Last November, the Common Market for Eastern and Southern Africa (Comesa) held its inaugural buyer-seller meet on the region's iron and steel industry in Nairobi.
On the surface, the event was a success. Delegates from over 50 companies and 10 of Comesa's 16 member states attended, with $16m worth of contracts initiated over the four days. However, surveys carried out in the run-up to the meeting and research by the UN agency, Unido, revealed a darker reality. During the 1990s, the disparity between average annual iron and steel imports ($340m) and exports ($28m) for the trade bloc has averaged $312m. This is excluding South Africa, which would exacerbate the imbalance.
That many of the products could be sourced from suppliers within the region, is obvious. So why the startling figures? Comesa's trade has been thwarted by four factors: Poor infrastructure, a lack of business knowledge, competition from South Africa and, in no small part, the collapse of Zimbabwe's Ziscosteel. As the only sizeable producer in the region, the integrated Zisco plant has long been responsible for servicing a sizeable proportion of the region's steel needs. The lack of finance to effect long overdue repairs however, has seen production decline to well under a quarter of its capacity of 1m tonne a year. In January 1997, after months of indecision, the Government finally put the company up for privatisation.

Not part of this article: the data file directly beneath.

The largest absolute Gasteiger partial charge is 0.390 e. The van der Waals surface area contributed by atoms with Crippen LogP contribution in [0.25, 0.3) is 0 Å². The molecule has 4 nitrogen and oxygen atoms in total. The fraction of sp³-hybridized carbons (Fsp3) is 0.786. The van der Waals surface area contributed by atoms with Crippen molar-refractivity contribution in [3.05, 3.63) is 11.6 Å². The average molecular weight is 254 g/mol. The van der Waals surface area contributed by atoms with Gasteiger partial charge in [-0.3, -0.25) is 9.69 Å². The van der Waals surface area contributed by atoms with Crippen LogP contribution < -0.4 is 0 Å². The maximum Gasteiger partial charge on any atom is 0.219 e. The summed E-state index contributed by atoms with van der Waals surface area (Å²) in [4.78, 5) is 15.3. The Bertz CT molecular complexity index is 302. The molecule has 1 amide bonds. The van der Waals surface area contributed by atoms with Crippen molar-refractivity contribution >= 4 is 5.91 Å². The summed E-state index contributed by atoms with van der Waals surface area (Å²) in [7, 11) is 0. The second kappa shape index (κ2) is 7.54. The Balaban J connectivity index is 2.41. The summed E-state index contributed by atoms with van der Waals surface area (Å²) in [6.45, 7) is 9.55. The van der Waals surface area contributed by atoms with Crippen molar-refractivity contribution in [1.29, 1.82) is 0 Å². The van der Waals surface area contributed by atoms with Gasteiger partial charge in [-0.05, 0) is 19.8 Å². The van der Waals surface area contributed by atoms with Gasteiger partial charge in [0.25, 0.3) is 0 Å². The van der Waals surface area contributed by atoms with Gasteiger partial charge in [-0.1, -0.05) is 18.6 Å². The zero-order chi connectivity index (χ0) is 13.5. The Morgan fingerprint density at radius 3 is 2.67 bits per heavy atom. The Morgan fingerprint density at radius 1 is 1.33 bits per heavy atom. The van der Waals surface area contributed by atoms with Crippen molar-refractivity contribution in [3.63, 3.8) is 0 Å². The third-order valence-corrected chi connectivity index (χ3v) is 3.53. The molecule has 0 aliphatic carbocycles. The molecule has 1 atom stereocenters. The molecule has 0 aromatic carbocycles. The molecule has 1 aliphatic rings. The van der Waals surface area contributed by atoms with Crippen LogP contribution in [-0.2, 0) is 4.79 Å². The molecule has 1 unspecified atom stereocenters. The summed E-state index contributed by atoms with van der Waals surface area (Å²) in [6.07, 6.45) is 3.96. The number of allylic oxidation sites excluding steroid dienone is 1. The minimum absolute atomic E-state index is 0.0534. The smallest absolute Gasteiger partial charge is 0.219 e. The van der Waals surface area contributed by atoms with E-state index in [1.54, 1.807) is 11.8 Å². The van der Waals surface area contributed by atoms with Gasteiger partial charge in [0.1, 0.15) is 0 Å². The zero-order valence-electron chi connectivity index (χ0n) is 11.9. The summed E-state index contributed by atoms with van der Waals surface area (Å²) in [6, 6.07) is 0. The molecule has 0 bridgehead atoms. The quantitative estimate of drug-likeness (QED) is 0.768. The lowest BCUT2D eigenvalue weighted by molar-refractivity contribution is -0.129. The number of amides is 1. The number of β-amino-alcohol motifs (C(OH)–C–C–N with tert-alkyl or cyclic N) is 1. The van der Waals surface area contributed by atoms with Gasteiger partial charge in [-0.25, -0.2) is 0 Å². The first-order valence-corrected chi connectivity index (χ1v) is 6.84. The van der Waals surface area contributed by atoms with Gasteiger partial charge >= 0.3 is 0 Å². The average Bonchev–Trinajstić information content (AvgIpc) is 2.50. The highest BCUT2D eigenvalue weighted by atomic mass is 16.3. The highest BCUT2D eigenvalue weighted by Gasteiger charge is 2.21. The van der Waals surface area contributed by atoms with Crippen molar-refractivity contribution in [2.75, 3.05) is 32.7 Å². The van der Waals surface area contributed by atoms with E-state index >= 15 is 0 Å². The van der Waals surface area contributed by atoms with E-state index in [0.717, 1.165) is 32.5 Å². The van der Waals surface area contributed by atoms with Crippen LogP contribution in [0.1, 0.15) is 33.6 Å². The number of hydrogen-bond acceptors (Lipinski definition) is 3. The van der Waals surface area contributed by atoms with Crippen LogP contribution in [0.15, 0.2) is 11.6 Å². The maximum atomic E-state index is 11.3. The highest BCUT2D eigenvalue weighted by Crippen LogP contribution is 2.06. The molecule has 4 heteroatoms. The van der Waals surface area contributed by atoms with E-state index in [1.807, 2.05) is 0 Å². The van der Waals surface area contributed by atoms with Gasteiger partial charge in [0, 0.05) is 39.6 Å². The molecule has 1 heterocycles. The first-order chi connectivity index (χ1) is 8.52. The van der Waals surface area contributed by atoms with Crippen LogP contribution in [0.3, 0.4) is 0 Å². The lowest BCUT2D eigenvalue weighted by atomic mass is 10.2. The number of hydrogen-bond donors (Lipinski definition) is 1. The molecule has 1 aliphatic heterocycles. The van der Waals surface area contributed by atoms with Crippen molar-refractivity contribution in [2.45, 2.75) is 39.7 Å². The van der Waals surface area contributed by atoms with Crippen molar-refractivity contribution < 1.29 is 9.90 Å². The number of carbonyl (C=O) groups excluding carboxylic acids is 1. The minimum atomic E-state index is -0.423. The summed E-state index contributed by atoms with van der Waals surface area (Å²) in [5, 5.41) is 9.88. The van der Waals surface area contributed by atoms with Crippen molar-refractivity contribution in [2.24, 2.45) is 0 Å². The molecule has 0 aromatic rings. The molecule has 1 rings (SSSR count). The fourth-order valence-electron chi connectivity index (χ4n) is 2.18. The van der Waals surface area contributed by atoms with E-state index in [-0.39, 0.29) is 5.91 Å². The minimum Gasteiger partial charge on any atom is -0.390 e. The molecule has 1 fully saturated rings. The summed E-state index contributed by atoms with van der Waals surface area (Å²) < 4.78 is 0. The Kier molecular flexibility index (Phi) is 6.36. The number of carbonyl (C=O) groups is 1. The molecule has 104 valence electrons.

Nevertheless, the survey showed that in 1994 Zimbabwe still accounted for 60% of Comesa's iron and steel exports. The region's second biggest producer, Kenya, followed far behind at 22.3%. Out of the total imports, reconstruction-minded Angola led with 19.4%, which were mainly tubes and structural steel. A close second was Kenya at 18.1% despite the relatively advanced nature of its industry, followed by Burundi at 14.3%.
Dr M Kanyangarara, a Unido consultant in charge of a project operating from Lusaka which aims to resuscitate Comesa's metallurgical industries, explains that the Comesa countries comprise a region of enormous potential for the development of this industry. This applies both in terms of the possibilities of increased production as well as internal and external trade. He reports that significant demand in the region, albeit in the form of small often economically unviable consignments, is largely...